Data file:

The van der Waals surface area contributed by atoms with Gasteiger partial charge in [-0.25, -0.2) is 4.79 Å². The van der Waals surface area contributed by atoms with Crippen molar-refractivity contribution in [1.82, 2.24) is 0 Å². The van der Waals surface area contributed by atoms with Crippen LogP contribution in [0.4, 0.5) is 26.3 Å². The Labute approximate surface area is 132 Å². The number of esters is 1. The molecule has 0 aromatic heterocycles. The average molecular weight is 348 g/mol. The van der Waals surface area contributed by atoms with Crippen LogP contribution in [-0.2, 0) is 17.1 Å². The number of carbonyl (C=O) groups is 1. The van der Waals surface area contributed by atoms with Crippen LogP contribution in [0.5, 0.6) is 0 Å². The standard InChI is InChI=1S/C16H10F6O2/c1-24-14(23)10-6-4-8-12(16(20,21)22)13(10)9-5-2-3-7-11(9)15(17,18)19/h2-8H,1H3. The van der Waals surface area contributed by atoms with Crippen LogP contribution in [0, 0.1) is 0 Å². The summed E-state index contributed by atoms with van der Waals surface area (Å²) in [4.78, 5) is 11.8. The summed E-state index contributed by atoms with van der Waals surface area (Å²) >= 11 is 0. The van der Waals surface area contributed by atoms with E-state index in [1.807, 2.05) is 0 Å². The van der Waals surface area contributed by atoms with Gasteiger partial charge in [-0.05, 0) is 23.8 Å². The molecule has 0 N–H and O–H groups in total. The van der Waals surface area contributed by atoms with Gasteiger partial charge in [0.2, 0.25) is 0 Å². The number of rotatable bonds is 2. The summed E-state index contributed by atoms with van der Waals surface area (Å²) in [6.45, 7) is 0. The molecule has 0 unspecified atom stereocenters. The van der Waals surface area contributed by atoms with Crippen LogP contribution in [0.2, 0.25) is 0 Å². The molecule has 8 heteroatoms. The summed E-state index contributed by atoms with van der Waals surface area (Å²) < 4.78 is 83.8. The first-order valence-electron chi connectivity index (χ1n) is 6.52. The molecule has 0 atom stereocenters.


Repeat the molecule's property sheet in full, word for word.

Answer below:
The van der Waals surface area contributed by atoms with Gasteiger partial charge in [-0.25, -0.2) is 4.79 Å². The van der Waals surface area contributed by atoms with Crippen molar-refractivity contribution in [1.82, 2.24) is 0 Å². The van der Waals surface area contributed by atoms with Crippen LogP contribution in [0.4, 0.5) is 26.3 Å². The Labute approximate surface area is 132 Å². The number of esters is 1. The molecule has 0 aromatic heterocycles. The average molecular weight is 348 g/mol. The van der Waals surface area contributed by atoms with Crippen LogP contribution in [-0.2, 0) is 17.1 Å². The number of carbonyl (C=O) groups is 1. The van der Waals surface area contributed by atoms with Crippen LogP contribution in [0.5, 0.6) is 0 Å². The standard InChI is InChI=1S/C16H10F6O2/c1-24-14(23)10-6-4-8-12(16(20,21)22)13(10)9-5-2-3-7-11(9)15(17,18)19/h2-8H,1H3. The van der Waals surface area contributed by atoms with Crippen LogP contribution in [0, 0.1) is 0 Å². The summed E-state index contributed by atoms with van der Waals surface area (Å²) in [4.78, 5) is 11.8. The summed E-state index contributed by atoms with van der Waals surface area (Å²) >= 11 is 0. The van der Waals surface area contributed by atoms with E-state index in [1.807, 2.05) is 0 Å². The van der Waals surface area contributed by atoms with Gasteiger partial charge in [-0.05, 0) is 23.8 Å². The molecule has 0 N–H and O–H groups in total. The van der Waals surface area contributed by atoms with Gasteiger partial charge in [0.2, 0.25) is 0 Å². The number of rotatable bonds is 2. The summed E-state index contributed by atoms with van der Waals surface area (Å²) in [6.45, 7) is 0. The molecule has 0 unspecified atom stereocenters. The van der Waals surface area contributed by atoms with Crippen LogP contribution in [0.2, 0.25) is 0 Å². The molecule has 8 heteroatoms. The summed E-state index contributed by atoms with van der Waals surface area (Å²) < 4.78 is 83.8. The first-order valence-electron chi connectivity index (χ1n) is 6.52. The molecule has 0 atom stereocenters.